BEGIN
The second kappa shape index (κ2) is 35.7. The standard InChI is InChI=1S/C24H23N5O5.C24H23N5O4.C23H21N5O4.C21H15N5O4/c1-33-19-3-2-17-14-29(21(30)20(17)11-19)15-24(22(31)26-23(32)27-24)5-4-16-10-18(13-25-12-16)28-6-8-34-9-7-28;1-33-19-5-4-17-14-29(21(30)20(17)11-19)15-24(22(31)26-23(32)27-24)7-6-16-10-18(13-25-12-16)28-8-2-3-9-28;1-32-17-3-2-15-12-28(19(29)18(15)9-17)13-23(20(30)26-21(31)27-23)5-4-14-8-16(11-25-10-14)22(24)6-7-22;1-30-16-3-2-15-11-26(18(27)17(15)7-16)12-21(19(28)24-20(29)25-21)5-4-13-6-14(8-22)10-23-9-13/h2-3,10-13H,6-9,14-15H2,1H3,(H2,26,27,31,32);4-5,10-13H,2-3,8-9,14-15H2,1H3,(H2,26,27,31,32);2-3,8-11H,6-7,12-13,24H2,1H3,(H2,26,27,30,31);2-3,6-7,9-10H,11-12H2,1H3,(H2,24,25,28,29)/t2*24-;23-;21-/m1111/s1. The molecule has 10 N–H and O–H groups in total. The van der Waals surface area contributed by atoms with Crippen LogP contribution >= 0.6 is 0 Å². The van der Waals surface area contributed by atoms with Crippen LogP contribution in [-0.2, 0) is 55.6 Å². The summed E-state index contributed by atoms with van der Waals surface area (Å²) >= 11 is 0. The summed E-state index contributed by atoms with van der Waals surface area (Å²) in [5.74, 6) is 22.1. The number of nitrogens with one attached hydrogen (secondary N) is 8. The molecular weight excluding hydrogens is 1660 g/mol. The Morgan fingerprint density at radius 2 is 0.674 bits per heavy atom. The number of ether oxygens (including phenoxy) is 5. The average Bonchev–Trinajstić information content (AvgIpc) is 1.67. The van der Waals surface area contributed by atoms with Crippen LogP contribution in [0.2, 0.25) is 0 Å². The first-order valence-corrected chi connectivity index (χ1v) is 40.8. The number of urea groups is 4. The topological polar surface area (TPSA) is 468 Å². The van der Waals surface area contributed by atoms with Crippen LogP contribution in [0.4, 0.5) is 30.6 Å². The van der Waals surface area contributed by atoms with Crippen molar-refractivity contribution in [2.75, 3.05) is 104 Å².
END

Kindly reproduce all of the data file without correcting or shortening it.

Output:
The second kappa shape index (κ2) is 35.7. The standard InChI is InChI=1S/C24H23N5O5.C24H23N5O4.C23H21N5O4.C21H15N5O4/c1-33-19-3-2-17-14-29(21(30)20(17)11-19)15-24(22(31)26-23(32)27-24)5-4-16-10-18(13-25-12-16)28-6-8-34-9-7-28;1-33-19-5-4-17-14-29(21(30)20(17)11-19)15-24(22(31)26-23(32)27-24)7-6-16-10-18(13-25-12-16)28-8-2-3-9-28;1-32-17-3-2-15-12-28(19(29)18(15)9-17)13-23(20(30)26-21(31)27-23)5-4-14-8-16(11-25-10-14)22(24)6-7-22;1-30-16-3-2-15-11-26(18(27)17(15)7-16)12-21(19(28)24-20(29)25-21)5-4-13-6-14(8-22)10-23-9-13/h2-3,10-13H,6-9,14-15H2,1H3,(H2,26,27,31,32);4-5,10-13H,2-3,8-9,14-15H2,1H3,(H2,26,27,31,32);2-3,8-11H,6-7,12-13,24H2,1H3,(H2,26,27,30,31);2-3,6-7,9-10H,11-12H2,1H3,(H2,24,25,28,29)/t2*24-;23-;21-/m1111/s1. The molecule has 10 N–H and O–H groups in total. The van der Waals surface area contributed by atoms with Crippen LogP contribution >= 0.6 is 0 Å². The van der Waals surface area contributed by atoms with Crippen LogP contribution in [-0.2, 0) is 55.6 Å². The summed E-state index contributed by atoms with van der Waals surface area (Å²) >= 11 is 0. The summed E-state index contributed by atoms with van der Waals surface area (Å²) in [5.74, 6) is 22.1. The number of nitrogens with one attached hydrogen (secondary N) is 8. The molecular weight excluding hydrogens is 1660 g/mol. The Morgan fingerprint density at radius 2 is 0.674 bits per heavy atom. The number of ether oxygens (including phenoxy) is 5. The average Bonchev–Trinajstić information content (AvgIpc) is 1.67. The van der Waals surface area contributed by atoms with Crippen LogP contribution in [0.2, 0.25) is 0 Å². The first-order valence-corrected chi connectivity index (χ1v) is 40.8. The number of urea groups is 4. The topological polar surface area (TPSA) is 468 Å². The van der Waals surface area contributed by atoms with Crippen LogP contribution in [0.4, 0.5) is 30.6 Å². The van der Waals surface area contributed by atoms with Crippen molar-refractivity contribution in [2.75, 3.05) is 104 Å².